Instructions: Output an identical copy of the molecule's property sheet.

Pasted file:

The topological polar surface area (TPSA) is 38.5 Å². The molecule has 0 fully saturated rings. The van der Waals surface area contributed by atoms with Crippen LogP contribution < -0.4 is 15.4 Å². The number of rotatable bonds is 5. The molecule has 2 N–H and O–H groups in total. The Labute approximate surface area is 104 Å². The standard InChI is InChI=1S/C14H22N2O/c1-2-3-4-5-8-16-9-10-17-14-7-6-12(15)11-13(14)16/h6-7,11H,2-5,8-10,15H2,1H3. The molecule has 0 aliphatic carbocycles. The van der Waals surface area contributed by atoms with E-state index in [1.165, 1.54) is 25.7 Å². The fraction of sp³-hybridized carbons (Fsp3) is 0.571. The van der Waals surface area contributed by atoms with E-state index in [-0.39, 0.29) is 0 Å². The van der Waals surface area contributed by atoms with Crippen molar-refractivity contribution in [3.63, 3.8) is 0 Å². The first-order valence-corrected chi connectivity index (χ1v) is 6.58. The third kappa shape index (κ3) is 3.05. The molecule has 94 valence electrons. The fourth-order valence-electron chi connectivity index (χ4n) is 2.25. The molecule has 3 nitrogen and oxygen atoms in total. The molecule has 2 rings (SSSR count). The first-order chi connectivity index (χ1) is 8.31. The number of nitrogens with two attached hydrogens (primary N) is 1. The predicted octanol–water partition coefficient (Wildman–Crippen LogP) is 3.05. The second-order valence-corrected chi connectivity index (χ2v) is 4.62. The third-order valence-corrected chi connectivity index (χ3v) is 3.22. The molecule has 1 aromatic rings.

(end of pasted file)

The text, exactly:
The topological polar surface area (TPSA) is 38.5 Å². The molecule has 0 fully saturated rings. The van der Waals surface area contributed by atoms with Crippen LogP contribution < -0.4 is 15.4 Å². The number of rotatable bonds is 5. The molecule has 2 N–H and O–H groups in total. The Labute approximate surface area is 104 Å². The standard InChI is InChI=1S/C14H22N2O/c1-2-3-4-5-8-16-9-10-17-14-7-6-12(15)11-13(14)16/h6-7,11H,2-5,8-10,15H2,1H3. The molecule has 0 aliphatic carbocycles. The van der Waals surface area contributed by atoms with E-state index in [1.165, 1.54) is 25.7 Å². The fraction of sp³-hybridized carbons (Fsp3) is 0.571. The van der Waals surface area contributed by atoms with E-state index in [-0.39, 0.29) is 0 Å². The van der Waals surface area contributed by atoms with Crippen molar-refractivity contribution in [3.63, 3.8) is 0 Å². The first-order valence-corrected chi connectivity index (χ1v) is 6.58. The third kappa shape index (κ3) is 3.05. The molecule has 94 valence electrons. The fourth-order valence-electron chi connectivity index (χ4n) is 2.25. The molecule has 3 nitrogen and oxygen atoms in total. The molecule has 2 rings (SSSR count). The first-order chi connectivity index (χ1) is 8.31. The number of nitrogens with two attached hydrogens (primary N) is 1. The predicted octanol–water partition coefficient (Wildman–Crippen LogP) is 3.05. The second-order valence-corrected chi connectivity index (χ2v) is 4.62. The third-order valence-corrected chi connectivity index (χ3v) is 3.22. The molecule has 1 aromatic rings.